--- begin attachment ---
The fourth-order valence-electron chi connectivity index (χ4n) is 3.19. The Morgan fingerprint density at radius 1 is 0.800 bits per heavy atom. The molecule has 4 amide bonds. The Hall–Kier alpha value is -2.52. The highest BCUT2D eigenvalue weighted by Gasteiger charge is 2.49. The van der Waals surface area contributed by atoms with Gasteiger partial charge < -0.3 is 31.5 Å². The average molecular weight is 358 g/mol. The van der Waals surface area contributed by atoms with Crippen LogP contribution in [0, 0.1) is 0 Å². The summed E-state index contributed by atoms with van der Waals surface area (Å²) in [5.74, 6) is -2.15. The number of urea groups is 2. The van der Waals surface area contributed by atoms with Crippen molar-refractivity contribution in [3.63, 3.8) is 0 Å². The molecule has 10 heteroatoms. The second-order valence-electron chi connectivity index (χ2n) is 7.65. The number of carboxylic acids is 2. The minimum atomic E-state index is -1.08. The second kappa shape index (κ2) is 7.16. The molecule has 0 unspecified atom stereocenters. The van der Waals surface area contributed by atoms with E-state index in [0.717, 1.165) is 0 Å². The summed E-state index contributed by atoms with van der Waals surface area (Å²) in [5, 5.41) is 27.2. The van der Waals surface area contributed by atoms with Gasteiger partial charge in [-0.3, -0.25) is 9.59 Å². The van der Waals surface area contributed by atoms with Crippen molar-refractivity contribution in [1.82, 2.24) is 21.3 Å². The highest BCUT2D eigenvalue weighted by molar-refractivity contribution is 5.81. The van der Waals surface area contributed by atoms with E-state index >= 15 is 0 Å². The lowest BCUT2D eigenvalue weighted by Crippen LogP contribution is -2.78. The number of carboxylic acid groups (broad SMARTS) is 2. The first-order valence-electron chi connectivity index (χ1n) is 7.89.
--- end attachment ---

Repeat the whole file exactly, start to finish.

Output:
The fourth-order valence-electron chi connectivity index (χ4n) is 3.19. The Morgan fingerprint density at radius 1 is 0.800 bits per heavy atom. The molecule has 4 amide bonds. The Hall–Kier alpha value is -2.52. The highest BCUT2D eigenvalue weighted by Gasteiger charge is 2.49. The van der Waals surface area contributed by atoms with Gasteiger partial charge < -0.3 is 31.5 Å². The average molecular weight is 358 g/mol. The van der Waals surface area contributed by atoms with Crippen LogP contribution in [0, 0.1) is 0 Å². The summed E-state index contributed by atoms with van der Waals surface area (Å²) in [5.74, 6) is -2.15. The number of urea groups is 2. The van der Waals surface area contributed by atoms with Crippen molar-refractivity contribution in [3.63, 3.8) is 0 Å². The molecule has 10 heteroatoms. The second-order valence-electron chi connectivity index (χ2n) is 7.65. The number of carboxylic acids is 2. The minimum atomic E-state index is -1.08. The second kappa shape index (κ2) is 7.16. The molecule has 0 unspecified atom stereocenters. The van der Waals surface area contributed by atoms with E-state index in [0.717, 1.165) is 0 Å². The summed E-state index contributed by atoms with van der Waals surface area (Å²) in [5, 5.41) is 27.2. The van der Waals surface area contributed by atoms with Gasteiger partial charge in [-0.3, -0.25) is 9.59 Å². The van der Waals surface area contributed by atoms with Crippen molar-refractivity contribution in [1.82, 2.24) is 21.3 Å². The highest BCUT2D eigenvalue weighted by molar-refractivity contribution is 5.81. The van der Waals surface area contributed by atoms with E-state index >= 15 is 0 Å². The lowest BCUT2D eigenvalue weighted by Crippen LogP contribution is -2.78. The number of carboxylic acid groups (broad SMARTS) is 2. The first-order valence-electron chi connectivity index (χ1n) is 7.89.